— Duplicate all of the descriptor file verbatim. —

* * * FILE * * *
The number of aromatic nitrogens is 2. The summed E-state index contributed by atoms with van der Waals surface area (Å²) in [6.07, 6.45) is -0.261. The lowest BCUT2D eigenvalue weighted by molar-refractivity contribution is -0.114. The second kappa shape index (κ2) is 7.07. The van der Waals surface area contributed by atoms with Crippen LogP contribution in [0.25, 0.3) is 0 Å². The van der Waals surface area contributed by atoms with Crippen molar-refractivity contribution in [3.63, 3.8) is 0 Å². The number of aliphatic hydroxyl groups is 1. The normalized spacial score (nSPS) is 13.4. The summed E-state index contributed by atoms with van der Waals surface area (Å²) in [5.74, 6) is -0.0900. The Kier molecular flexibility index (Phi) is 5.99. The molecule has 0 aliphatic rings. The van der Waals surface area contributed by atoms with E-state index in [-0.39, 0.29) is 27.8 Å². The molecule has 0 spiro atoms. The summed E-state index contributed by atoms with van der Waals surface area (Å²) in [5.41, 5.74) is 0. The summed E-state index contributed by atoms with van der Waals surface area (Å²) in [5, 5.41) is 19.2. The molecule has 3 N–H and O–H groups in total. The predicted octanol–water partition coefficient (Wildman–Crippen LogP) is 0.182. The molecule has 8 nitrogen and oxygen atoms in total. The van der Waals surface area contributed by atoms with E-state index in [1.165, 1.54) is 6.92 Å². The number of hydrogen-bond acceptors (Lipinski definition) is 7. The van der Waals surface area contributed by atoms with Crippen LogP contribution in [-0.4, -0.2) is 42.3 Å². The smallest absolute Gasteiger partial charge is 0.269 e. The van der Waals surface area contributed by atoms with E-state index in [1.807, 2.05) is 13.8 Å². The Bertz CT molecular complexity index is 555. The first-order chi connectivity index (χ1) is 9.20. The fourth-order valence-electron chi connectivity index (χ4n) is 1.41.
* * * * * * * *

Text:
The number of aromatic nitrogens is 2. The summed E-state index contributed by atoms with van der Waals surface area (Å²) in [6.07, 6.45) is -0.261. The lowest BCUT2D eigenvalue weighted by molar-refractivity contribution is -0.114. The second kappa shape index (κ2) is 7.07. The van der Waals surface area contributed by atoms with Crippen LogP contribution in [0.25, 0.3) is 0 Å². The van der Waals surface area contributed by atoms with Crippen molar-refractivity contribution in [3.63, 3.8) is 0 Å². The number of aliphatic hydroxyl groups is 1. The normalized spacial score (nSPS) is 13.4. The summed E-state index contributed by atoms with van der Waals surface area (Å²) in [5.74, 6) is -0.0900. The Kier molecular flexibility index (Phi) is 5.99. The molecule has 0 aliphatic rings. The van der Waals surface area contributed by atoms with E-state index in [-0.39, 0.29) is 27.8 Å². The molecule has 0 spiro atoms. The summed E-state index contributed by atoms with van der Waals surface area (Å²) in [5.41, 5.74) is 0. The summed E-state index contributed by atoms with van der Waals surface area (Å²) in [5, 5.41) is 19.2. The molecule has 3 N–H and O–H groups in total. The predicted octanol–water partition coefficient (Wildman–Crippen LogP) is 0.182. The molecule has 8 nitrogen and oxygen atoms in total. The van der Waals surface area contributed by atoms with E-state index in [1.165, 1.54) is 6.92 Å². The number of hydrogen-bond acceptors (Lipinski definition) is 7. The van der Waals surface area contributed by atoms with Crippen LogP contribution in [-0.4, -0.2) is 42.3 Å². The smallest absolute Gasteiger partial charge is 0.269 e. The van der Waals surface area contributed by atoms with E-state index in [1.807, 2.05) is 13.8 Å². The Bertz CT molecular complexity index is 555. The first-order chi connectivity index (χ1) is 9.20. The fourth-order valence-electron chi connectivity index (χ4n) is 1.41.